Last Thursday afternoon, as CBS-TV’s resident curmudgeon Andy Rooney sat on the panel at the World War II Conference, someone in the audience asked him why so many veterans who returned from the war were reluctant to talk about it, while he and others write entire books about their experiences. “I’ll tell you why most of them don’t talk about it,” he said. “They didn’t do anything worth talking about. They served in the 10th Shoe Repair Batallion.” He explained that only about 10 percent of the members of the armed services actually shot at the enemy or were themselves shot at.
Now, I realize he said it that way to make his point, and being a journalist/humorist, he doesn’t mind offending you a little in the process. But it was offensive.
The members of the “Shoe Repair Batallion,” as he put it, are the soldiers and sailors who fed and clothed the men on the front lines, who served as medics and truck-drivers and communications people and mechanics. In other words, you couldn’t have won the war without them.
There’s a good point from early in the life of the future king David that works here. David and his six hundred men (perhaps not unlike Robin Hood and his merry men, outlaws and living on the lam) were chasing some bad guys who had raided their camp and taken everything they owned as well as their people. Day and night they traveled. Finally, some of David’s men were exhausted, so he allowed them to stay behind and guard the baggage which allowed the others to travel lighter and faster. A day or so later, David and his victorious four hundred return. They’ve recaptured all their people, made short work of the enemies, and taken all their treasures. That’s when a dispute arose.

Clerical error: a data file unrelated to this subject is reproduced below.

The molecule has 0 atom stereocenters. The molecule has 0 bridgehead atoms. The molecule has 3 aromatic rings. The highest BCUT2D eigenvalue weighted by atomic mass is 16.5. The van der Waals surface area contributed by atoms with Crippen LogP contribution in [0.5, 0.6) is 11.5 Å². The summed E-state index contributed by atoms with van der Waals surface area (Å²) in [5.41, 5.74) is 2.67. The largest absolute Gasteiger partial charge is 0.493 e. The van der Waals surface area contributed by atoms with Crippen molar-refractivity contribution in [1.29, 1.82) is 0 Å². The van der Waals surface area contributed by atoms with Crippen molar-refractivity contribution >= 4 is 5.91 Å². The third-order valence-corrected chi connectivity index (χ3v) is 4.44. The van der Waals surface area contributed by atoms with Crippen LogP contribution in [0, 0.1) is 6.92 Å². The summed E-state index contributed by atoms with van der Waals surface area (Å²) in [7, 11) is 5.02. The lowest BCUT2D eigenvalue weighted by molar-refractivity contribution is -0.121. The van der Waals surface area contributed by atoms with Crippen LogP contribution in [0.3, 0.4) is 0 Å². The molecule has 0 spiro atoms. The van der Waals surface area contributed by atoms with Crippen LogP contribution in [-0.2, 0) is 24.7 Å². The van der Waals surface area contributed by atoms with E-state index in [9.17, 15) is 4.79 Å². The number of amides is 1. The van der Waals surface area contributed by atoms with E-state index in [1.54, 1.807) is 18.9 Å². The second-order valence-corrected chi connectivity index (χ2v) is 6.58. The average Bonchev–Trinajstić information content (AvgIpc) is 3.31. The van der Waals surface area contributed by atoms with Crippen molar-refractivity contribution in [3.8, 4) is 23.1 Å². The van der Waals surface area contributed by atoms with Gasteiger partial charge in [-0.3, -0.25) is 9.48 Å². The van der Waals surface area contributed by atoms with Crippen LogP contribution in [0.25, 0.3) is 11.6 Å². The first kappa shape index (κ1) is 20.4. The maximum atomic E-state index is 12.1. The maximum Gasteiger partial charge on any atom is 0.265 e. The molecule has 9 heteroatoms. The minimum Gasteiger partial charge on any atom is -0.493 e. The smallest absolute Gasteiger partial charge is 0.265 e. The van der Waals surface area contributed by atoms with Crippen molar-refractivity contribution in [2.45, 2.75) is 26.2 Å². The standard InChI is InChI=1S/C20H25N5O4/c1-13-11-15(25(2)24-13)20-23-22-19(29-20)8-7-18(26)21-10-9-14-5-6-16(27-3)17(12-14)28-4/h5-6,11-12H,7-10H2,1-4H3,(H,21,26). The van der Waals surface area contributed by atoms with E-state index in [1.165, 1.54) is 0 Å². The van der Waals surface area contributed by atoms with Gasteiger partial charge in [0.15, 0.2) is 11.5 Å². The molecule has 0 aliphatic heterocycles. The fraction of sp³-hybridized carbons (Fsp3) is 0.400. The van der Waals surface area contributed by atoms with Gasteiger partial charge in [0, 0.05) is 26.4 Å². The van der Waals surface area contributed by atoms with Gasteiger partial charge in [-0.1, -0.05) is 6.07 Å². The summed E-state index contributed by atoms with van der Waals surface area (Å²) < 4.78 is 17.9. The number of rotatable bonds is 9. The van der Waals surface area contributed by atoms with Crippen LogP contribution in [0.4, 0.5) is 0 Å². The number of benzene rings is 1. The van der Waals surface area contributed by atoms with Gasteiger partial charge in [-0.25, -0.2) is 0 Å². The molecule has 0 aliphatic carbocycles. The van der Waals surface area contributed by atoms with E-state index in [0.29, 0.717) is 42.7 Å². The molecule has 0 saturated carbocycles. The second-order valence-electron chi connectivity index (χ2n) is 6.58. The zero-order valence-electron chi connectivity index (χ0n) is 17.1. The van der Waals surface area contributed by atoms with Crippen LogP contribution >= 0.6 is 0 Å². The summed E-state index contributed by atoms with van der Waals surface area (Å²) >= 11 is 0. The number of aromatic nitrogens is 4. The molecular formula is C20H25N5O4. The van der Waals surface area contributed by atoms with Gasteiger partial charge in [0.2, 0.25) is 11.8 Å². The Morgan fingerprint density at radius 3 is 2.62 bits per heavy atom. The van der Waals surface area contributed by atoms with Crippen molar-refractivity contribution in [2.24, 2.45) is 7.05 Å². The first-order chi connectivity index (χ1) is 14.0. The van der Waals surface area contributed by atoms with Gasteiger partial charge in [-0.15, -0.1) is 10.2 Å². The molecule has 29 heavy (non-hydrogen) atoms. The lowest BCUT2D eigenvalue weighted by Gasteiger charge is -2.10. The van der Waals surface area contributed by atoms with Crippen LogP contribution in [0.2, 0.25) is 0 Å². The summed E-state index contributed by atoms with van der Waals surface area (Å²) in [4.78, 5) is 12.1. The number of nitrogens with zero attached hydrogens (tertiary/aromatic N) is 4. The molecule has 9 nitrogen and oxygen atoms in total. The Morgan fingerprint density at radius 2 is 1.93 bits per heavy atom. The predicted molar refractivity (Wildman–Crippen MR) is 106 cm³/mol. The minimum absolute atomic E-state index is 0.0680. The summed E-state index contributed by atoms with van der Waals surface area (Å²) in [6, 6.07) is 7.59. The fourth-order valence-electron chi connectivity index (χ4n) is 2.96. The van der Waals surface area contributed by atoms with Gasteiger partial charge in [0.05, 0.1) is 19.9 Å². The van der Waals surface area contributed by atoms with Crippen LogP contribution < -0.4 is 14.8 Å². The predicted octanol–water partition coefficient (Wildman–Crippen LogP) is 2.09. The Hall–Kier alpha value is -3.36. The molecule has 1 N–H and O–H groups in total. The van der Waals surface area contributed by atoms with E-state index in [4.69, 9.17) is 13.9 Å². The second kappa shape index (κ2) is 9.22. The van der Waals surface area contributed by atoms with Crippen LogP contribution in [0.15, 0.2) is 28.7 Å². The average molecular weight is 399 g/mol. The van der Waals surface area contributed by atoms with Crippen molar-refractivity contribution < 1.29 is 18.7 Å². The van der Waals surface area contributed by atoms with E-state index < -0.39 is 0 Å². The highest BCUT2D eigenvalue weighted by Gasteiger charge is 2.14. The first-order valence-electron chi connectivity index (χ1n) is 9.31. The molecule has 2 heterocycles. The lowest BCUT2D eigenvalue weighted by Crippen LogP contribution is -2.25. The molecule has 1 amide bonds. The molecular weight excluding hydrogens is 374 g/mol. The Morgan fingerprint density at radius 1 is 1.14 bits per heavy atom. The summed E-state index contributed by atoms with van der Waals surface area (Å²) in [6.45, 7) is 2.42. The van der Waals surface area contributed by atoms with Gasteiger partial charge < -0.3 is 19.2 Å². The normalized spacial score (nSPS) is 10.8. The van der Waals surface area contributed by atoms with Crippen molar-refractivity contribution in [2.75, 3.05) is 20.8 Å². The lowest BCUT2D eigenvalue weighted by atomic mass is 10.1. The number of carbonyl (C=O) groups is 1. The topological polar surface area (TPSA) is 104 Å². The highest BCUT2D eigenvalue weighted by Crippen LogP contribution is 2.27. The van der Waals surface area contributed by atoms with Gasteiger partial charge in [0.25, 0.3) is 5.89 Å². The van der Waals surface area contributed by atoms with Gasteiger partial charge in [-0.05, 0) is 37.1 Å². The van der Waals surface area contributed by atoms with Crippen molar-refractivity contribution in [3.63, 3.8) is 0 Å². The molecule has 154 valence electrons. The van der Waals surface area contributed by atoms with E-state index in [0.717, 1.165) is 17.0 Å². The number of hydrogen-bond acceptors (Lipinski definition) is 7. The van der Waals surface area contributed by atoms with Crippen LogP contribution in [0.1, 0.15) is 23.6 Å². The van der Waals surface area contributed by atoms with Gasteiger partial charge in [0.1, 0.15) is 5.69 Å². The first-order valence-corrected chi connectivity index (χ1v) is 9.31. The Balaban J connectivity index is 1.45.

The four hundred who had actually faced the enemy insisted that the two hundred who had stayed behind would not share in the bounty. “Give them their people back and their possessions which were stolen, but nothing more,” they protested. David held up his hand. “You must not do this, my brethren, with what the Lord has given us.” Then he instituted a principle which has come down through the centuries as the ultimate in fairness.
“As his share who goes down to battle, so shall his share be who stays by the baggage. They shall share alike.” (I Samuel 30:24)